City centers and downtowns across the United States may very well be in the midst of a comeback or a renaissance, be reaching a moment of triumph or successfully transforming themselves into magnets for millennials and retiring boomers. But according to the new Atlantic Media/Siemens State of the City Poll, when it comes to overall community satisfaction, the suburbs are still king.
The State of the City Poll, which surveyed a representative sample of over 1,600 U.S. adults on a wide-ranging set of topics related to quality of life and local government policies, found that all things considered, Americans who live in suburban areas are the most satisfied with the places where they live. Among suburbanites, 84 percent of those surveyed rated the communities where they live as overall excellent or good, compared to 75 percent of urban dwellers and 78 percent of rural residents.
At the same time, 25 percent of urban residents rated their communities as only fair or poor overall, compared to 15 percent of suburban residents and 21 percent of rural residents who answered only fair or poor.
The findings suggest that despite all the rhetoric in recent years about the comeback of America’s urban centers, U.S. cities have plenty of work yet to do to improve perceptions of overall quality of life among their residents and within their communities.
Over the coming weeks, CityLab will share State of the City Poll results in a series of stories that we believe represents a first-of-its-kind look at the relationship between three broad categories of communities—urban, suburban, and rural—and satisfaction across a broad set of topic areas such as public schools, traffic congestion, and local police departments. The survey also asked Americans both inside cities and out for their thoughts on the best ideas for improving quality of life where they live, and we’ll be reporting those findings as well.
Before we go further, a note on methodology: Throughout this series, we’ll refer to survey respondents as living in urban, suburban, or rural areas, or in some cases, just urban or non-urban areas. We realize this is an imperfect set of descriptors: for example, some suburban areas feel much more “urban” or much more “rural” than others. But for the purposes of this survey, each respondent’s location was slotted into one of these categories based on U.S. Census Bureau definitions of Census tracts, using either self-reported ZIP codes or landline telephone locations. You can read more about the methodology of the survey here.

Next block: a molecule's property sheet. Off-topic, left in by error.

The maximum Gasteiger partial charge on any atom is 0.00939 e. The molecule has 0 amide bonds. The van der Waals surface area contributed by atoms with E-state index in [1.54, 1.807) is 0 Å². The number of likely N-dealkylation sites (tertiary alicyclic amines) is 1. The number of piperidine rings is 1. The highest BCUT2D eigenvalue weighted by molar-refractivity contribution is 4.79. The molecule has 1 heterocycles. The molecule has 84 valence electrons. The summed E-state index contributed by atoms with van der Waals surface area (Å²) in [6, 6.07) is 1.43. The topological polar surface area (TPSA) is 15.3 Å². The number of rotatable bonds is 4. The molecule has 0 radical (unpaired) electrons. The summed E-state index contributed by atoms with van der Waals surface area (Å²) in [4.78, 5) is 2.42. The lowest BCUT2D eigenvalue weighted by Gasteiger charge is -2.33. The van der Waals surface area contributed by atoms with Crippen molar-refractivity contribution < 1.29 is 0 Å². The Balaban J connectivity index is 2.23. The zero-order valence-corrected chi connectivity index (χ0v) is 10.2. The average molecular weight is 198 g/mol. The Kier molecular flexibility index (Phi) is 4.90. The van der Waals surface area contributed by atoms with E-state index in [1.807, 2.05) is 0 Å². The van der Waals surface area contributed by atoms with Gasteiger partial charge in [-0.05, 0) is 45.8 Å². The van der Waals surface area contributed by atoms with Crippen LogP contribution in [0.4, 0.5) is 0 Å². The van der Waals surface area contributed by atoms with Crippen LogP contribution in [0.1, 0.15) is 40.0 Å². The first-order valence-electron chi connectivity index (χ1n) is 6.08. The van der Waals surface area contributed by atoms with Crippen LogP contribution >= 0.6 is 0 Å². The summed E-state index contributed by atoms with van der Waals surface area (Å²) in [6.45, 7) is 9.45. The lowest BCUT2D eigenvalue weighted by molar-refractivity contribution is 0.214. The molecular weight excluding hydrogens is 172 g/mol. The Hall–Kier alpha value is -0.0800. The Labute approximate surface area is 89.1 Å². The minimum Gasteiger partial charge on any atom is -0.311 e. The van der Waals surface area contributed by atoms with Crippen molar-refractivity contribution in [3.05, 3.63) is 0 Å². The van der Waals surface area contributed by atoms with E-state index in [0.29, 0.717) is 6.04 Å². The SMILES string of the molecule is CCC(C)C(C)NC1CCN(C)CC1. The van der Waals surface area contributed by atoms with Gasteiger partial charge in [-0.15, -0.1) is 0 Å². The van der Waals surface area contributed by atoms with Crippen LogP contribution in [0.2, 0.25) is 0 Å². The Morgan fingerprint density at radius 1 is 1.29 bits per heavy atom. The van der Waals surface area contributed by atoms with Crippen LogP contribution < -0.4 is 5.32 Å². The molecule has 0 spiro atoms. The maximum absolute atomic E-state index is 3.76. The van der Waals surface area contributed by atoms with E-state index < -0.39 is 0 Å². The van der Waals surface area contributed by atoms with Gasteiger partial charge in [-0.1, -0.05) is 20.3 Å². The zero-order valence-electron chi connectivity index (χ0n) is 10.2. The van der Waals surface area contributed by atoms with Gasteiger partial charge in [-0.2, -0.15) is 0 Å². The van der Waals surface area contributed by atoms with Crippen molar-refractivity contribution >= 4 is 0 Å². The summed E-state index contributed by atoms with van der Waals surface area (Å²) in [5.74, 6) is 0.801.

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Some of the biggest differences in community satisfaction revealed by the survey fell along racial, economic, and generational lines. There were also stark divides between college graduates and non-graduates, as well as those who own their own homes versus those who rent.
Within urban areas, whites were far more likely than minorities to say they were happy with their communities as places to live. Eighty-four percent of urban whites rated their communities as excellent or good, compared to 63 percent among those who identified themselves as non-white minorities. Urban Hispanics (71 percent) were somewhat more likely to rate their communities as excellent or good than urban African Americans (67 percent).
Outside of the cities, the difference between whites and minorities was less pronounced. Eighty-three percent of non-urban whites (those in the suburbs and rural areas combined) rated their communities as excellent or good, while 78 percent of non-urban minorities answered similarly.
Income also played a big role in responses. Overall, Americans who make $50,000 or more each year were more likely (86 percent) to rate their communities as excellent or good than those who make less than $50,000 (73 percent). The divide was even wider between those who make $75,000 or more (88 percent) compared to those who make under $30,000 (66 percent). Among urban dwellers only, the income divide looks similar: 82 percent of urban residents who make $50,000 or more rated their communities as excellent or good, compared to 69 percent among those who make less than $50,000.